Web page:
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Congressmen at Ft. Hood hear stories of 'resilience and bravery'

Crime, Law and JusticeCrimeShootingsHomicideArmed ConflictsArmed ForcesLaws and Legislation

KILLEEN, Texas -- Two Texas congressmen, one of whom represents the Ft. Hood area, on Saturday met with survivors of this week's shooting on the base and later shared stories of heroism and sacrifice.

"Wednesday's shooting brought the stress and danger of a combat zone right here to Ft. Hood," said Rep. Roger Williams, adding that after meeting with soldiers he "was impressed with their stories of resilience and bravery."

Rep. John Carter told how Maj. Patrick Miller, 32, of Allegany, N.Y., after hearing the "pop, pop, pop of gunfire," took quick action to save his comrades.

"He realized he needed to get them inside his office," Carter said, and the soldier did  -- even as he was shot and bleeding.

Another soldier wounded in the attack said he was hoping to return to work soon and planned to attend Ranger school.

"They're ready to get back to their unit," said Carter, chairman of the homeland security appropriations subcommittee.

Army Spc. Ivan Lopez, 34, went on the shooting rampage Wednesday afternoon, killing three soldiers and injuring 16 others before turning the gun on himself. The soldiers killed were Sgt. 1st Class Daniel Michael Ferguson, 39; Staff Sgt. Carlos Alberto Lazaney-Rodriguez, 38; and Sgt. Timothy Wayne Owens, 37.

Carter, who represents the Ft. Hood area, spoke about the toll the shooting has taken on soldiers at a congressional hearing this week. On Saturday, he and Williams heard stories about the bravery of those who died, including Ferguson, of Mulberry, Fla., "whose courageous act of blocking a door with his body saved lives."

The Republican congressmen viewed two of the sites where Lopez opened fire on fellow soldiers and where military investigators and police were still at work Saturday.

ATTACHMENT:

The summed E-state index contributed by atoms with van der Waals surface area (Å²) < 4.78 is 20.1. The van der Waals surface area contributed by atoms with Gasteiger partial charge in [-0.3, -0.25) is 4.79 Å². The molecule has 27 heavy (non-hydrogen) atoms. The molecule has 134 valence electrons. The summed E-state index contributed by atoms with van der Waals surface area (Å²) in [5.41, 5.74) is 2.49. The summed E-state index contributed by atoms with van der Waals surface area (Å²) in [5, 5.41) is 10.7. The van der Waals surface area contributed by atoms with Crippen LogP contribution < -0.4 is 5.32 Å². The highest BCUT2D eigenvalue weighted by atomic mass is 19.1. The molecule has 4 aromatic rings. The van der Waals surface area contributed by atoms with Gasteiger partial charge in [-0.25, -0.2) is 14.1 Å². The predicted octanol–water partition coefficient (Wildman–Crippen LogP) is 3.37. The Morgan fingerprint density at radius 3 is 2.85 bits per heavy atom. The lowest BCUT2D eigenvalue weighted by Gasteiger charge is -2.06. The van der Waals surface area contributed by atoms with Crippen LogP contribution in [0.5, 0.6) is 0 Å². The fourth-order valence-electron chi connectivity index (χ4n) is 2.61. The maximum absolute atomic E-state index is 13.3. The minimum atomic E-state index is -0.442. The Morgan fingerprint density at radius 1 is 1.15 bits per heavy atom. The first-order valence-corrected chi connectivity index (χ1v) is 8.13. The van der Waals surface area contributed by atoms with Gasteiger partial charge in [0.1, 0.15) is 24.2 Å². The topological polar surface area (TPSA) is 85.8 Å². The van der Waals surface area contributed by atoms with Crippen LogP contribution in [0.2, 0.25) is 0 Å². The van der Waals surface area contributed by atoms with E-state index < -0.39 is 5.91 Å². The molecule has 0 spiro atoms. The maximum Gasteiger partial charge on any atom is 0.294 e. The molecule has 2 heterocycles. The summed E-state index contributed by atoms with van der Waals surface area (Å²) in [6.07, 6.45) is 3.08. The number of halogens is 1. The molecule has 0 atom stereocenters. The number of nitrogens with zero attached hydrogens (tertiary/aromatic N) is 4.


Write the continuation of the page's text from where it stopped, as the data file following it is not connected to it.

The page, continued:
Carter said he was confident that the military investigation will not only reveal the facts of what happened but also help prevent another shooting at the base.

He said mass shooters often follow news of other attacks, and that the shooting at the base in 2009 by an Army psychiatrist, Maj. Nidal Malik Hasan, set the stage for Lopez.

"Hasan planted the seed," Carter said.

Hasan was tried last year at the base and sentenced to death for killing 13 and injuring more than 30.

The congressmen have sponsored legislation that would classify that attack as terrorism, with the requisite benefits and commendations for survivors. Survivors have so far been unsuccessful in their efforts to pass the legislation, and they have filed a lawsuit against the government.

Both congressmen said the latest shooting will lead to a review of military restrictions that prevent soldiers from carrying firearms at the base.

Williams also said military mental health outreach should be reviewed.

"We have to do a better job of reaching out to our men and women coming back from harm's way," he said.

All but six of those wounded Wednesday had been released from area hospitals by Saturday.

Sgt. Jonathan Westbrook, 32, of McComb, Miss., was shot and wounded in the attack, and relatives drove from Mississippi to see him Saturday.

Westbrook was in the building where Lopez first opened fire. Relatives were in awe Saturday that he survived after being shot at such close range.

"I think it's miraculous," his uncle, Harvey Westbrook, told the Los Angeles Times on Saturday when reached at home in Baton Rouge, La. "He was just lucky in the way the bullet hit him."

Westbrook, who talks to his nephew daily by phone, said he has been released from the hospital and is expected to make a full physical recovery.

"He will be fine in time," Westbrook said, but, "I don't think you can watch people die and not be affected by it."

ALSO:

Family, friends recall lives of 3 killed in Ft. Hood shooting

In Killeen, a show of support for Ft. Hood survivors, families

Some 2009 Ft. Hood shooting victims battle between hope and reality

 

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